Free Credit Freezes from Equifax
Due to the recent Equifax incident, Equifax is offering free credit freezes until November 21, 2017. Additionally, the company will also refund fees to anyone who has already paid for freezes since September 7, 2017.
A credit freeze restricts access to your credit report making it more difficult for criminals to open new accounts in your name since creditors need to see your credit report before approving a new account. If they can’t see the file, they can’t open the new account.
Freezing your credit does not affect your credit score or prevent you from getting your free annual credit score. If you need to open a new account, apply for a job, rent an apartment, etc., you will need to lift the freeze temporarily. Keep in mind, a credit freeze will not prevent a thief from making charges to your account. You still need to monitor your bank accounts and credit cards for fraudulent transactions.
Protecting Your Personal Information
UPDATE: Scammers are taking advantage of the Equifax breach by calling consumers and acting as Equifax to "verify account information." This is a scam. Do not give any personal information. If you've received a call you think is fake, report it to the FTC. Click here to read the full article from the FTC.
The safety and security of our members’ accounts is our first priority. Equifax announced on Thursday, September 7, 2017, hackers recently gained access to the personal information of over 143 million U.S. consumers. If you haven’t already, visit www.equifaxsecurity2017.com to learn whether your information has been compromised.
If you are potentially impacted by the cybersecurity incident, Equifax is offering one year of TrustedID Premier to all U.S. consumers, this includes:
- Copies of your Equifax Credit Report
- 3-Bureau Credit File Monitoring (monitors and automatically alerts key changes to your Equifax, Experian, and TransUnion credit files)
- Equifax credit report lock
- Social security number monitoring by searching suspicious websites for your SSN
- $1 million in identity theft insurance to help pay for certain out-of-pocket expenses in the event you are a victim of identity theft
How can you protect yourself?
Monitoring your credit and personal information are both crucial to protecting yourself from becoming a victim of fraud or stolen identity.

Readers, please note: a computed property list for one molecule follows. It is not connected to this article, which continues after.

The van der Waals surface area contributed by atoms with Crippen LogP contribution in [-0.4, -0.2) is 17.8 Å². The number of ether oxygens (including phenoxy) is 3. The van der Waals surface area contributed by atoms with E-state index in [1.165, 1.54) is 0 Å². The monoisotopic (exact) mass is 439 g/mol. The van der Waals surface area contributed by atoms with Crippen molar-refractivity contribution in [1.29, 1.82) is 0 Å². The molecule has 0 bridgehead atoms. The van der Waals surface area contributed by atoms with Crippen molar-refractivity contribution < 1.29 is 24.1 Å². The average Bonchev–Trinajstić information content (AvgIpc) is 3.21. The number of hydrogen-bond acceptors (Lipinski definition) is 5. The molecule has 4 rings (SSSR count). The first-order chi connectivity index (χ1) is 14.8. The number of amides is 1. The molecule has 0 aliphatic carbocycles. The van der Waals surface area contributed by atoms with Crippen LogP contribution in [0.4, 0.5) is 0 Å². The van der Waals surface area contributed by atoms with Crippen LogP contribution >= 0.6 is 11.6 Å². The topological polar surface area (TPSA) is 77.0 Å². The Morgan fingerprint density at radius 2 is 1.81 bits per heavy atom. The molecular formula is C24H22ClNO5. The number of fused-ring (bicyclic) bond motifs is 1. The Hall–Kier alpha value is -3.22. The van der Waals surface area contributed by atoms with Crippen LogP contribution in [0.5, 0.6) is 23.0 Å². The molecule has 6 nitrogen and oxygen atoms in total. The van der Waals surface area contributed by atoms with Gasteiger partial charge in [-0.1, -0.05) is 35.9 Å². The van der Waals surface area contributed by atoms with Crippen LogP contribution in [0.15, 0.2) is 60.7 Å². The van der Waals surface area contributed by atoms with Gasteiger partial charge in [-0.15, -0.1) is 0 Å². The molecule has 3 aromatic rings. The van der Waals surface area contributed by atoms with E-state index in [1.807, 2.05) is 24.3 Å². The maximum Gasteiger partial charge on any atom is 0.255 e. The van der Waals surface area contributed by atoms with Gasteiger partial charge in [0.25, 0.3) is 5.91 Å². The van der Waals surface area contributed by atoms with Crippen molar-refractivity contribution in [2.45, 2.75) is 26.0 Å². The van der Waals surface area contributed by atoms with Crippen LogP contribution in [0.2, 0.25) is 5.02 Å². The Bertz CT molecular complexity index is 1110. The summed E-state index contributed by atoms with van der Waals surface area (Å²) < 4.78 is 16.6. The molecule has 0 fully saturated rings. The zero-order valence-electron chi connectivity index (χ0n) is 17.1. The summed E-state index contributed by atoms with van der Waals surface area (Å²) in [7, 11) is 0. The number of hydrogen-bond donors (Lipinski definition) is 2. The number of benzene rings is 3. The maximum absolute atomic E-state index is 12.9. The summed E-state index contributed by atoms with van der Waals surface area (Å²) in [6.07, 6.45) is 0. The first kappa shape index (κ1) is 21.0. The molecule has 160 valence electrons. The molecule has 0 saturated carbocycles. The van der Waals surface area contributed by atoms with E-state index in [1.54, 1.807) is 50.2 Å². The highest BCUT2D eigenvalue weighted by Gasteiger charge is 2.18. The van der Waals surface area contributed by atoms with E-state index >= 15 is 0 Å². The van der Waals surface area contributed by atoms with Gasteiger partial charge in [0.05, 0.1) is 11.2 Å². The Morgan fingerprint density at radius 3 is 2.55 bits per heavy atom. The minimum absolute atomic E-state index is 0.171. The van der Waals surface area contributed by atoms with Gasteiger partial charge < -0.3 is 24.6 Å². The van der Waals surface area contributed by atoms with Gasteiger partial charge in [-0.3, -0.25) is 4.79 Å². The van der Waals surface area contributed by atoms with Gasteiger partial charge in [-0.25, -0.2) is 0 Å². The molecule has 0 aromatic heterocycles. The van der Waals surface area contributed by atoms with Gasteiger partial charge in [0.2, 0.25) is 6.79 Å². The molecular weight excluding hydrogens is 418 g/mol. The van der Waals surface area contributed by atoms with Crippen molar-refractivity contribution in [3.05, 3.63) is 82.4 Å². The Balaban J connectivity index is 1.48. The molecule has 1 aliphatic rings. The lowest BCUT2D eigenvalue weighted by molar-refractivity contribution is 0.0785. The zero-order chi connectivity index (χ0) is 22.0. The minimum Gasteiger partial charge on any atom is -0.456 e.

According to StopIdentityFraud, 1 in 4 Americans will be a victim of identity theft.1 Take these steps to protect yourself:
- Set alerts with the three credit bureaus (Equifax, Experian, and TransUnion) to get notified of fraud on your accounts
- Reset your financial account login information
- Review all account statements and credit reports diligently
- Watch out for fake emails or websites asking for personal information (phishing scams)
- Set up and manage spending alerts in Online Banking
- Report any suspicious activity to us or your other financial institution(s) and IdentityTheft.gov
- Monitor your personal information and credit report at www.annualcreditreport.com
- Enroll in a credit monitoring service
Whether or not you are impacted by this breach, hacking incidents and phishing emails are becoming more prevalent in today’s world. It’s important to stay alert and on top of your accounts to minimize your risk.
As a reminder: Unless you reach out to us in regard to opening an account or questions about your account, we never send emails or call you requesting personal information. If you receive anything from us that looks suspicious, contact us immediately. We’re always here to help.
- Federal Trade Commission: Identity Theft: Learn the steps to protecting yourself and recovering from identity theft.
- Top 5 Credit Monitoring Services: Find the option that best fits your needs.
General Electric Credit Union (GECU) does not endorse individual vendors, products, or services included above. We provide information and listings only which we hope are helpful.
Equifax Cybersecurity Incident
Equifax recently identified a cybersecurity incident impacting potentially 143 million U.S. consumers.
Announced September 7, 2017, criminals exploited a U.S. website application vulnerability gaining access to Equifax files and information possibly including: names, Social Security numbers, birth dates, addresses and, in some instances, driver’s license numbers. Additionally, approximately 209,000 credit card numbers and identifying information for 182,000 consumers may have been compromised.
Equifax established a dedicated website where you can learn more about the incident and find out if you were impacted: www.equifaxsecurity2017.com. You can sign up for credit file monitoring and identity theft protection through TrustedID Premier – complimentary for one year to U.S. consumers. This service includes 3-Bureau monitoring of Equifax, Experian, and TransUnion credit reports, copies of Equifax credit reports, the ability to lock and unlock Equifax credit reports, identity theft insurance, and internet scanning for social security numbers.
Additionally, Equifax will send direct mail notices to consumers whose credit card numbers or dispute documents with personal identifying information were impacted.
What steps should you take immediately?
- Determine whether your personal information may have been impacted by visiting www.equifaxsecurity2017.com.
- Be vigilant in reviewing your account statements and credit reports.
- Set up account and spending alerts.